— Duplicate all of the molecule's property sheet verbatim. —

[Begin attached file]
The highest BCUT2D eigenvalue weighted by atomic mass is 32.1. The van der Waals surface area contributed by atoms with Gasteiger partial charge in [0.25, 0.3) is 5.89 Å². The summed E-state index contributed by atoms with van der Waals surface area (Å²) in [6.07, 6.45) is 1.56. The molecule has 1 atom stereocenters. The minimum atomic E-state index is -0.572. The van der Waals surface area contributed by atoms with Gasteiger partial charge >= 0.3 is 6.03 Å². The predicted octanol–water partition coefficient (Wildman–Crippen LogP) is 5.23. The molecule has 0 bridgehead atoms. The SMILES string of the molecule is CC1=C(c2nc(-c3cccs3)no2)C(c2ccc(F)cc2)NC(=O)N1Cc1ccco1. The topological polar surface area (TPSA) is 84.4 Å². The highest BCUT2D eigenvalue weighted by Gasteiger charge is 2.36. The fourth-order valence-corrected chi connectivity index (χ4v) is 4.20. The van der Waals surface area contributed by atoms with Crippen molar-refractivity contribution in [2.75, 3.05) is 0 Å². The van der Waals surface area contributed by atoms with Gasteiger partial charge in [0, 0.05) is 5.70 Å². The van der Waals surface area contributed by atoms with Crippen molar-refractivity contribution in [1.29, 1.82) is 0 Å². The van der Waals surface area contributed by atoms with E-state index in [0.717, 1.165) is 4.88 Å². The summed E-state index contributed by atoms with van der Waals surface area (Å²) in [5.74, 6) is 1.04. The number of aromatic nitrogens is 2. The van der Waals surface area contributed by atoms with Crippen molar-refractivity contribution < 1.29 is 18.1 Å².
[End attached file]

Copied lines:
The highest BCUT2D eigenvalue weighted by atomic mass is 32.1. The van der Waals surface area contributed by atoms with Gasteiger partial charge in [0.25, 0.3) is 5.89 Å². The summed E-state index contributed by atoms with van der Waals surface area (Å²) in [6.07, 6.45) is 1.56. The molecule has 1 atom stereocenters. The minimum atomic E-state index is -0.572. The van der Waals surface area contributed by atoms with Gasteiger partial charge >= 0.3 is 6.03 Å². The predicted octanol–water partition coefficient (Wildman–Crippen LogP) is 5.23. The molecule has 0 bridgehead atoms. The SMILES string of the molecule is CC1=C(c2nc(-c3cccs3)no2)C(c2ccc(F)cc2)NC(=O)N1Cc1ccco1. The topological polar surface area (TPSA) is 84.4 Å². The highest BCUT2D eigenvalue weighted by Gasteiger charge is 2.36. The fourth-order valence-corrected chi connectivity index (χ4v) is 4.20. The van der Waals surface area contributed by atoms with Crippen molar-refractivity contribution in [2.75, 3.05) is 0 Å². The van der Waals surface area contributed by atoms with Gasteiger partial charge in [0, 0.05) is 5.70 Å². The van der Waals surface area contributed by atoms with Crippen molar-refractivity contribution in [1.29, 1.82) is 0 Å². The van der Waals surface area contributed by atoms with E-state index in [0.717, 1.165) is 4.88 Å². The summed E-state index contributed by atoms with van der Waals surface area (Å²) in [5.74, 6) is 1.04. The number of aromatic nitrogens is 2. The van der Waals surface area contributed by atoms with Crippen molar-refractivity contribution < 1.29 is 18.1 Å².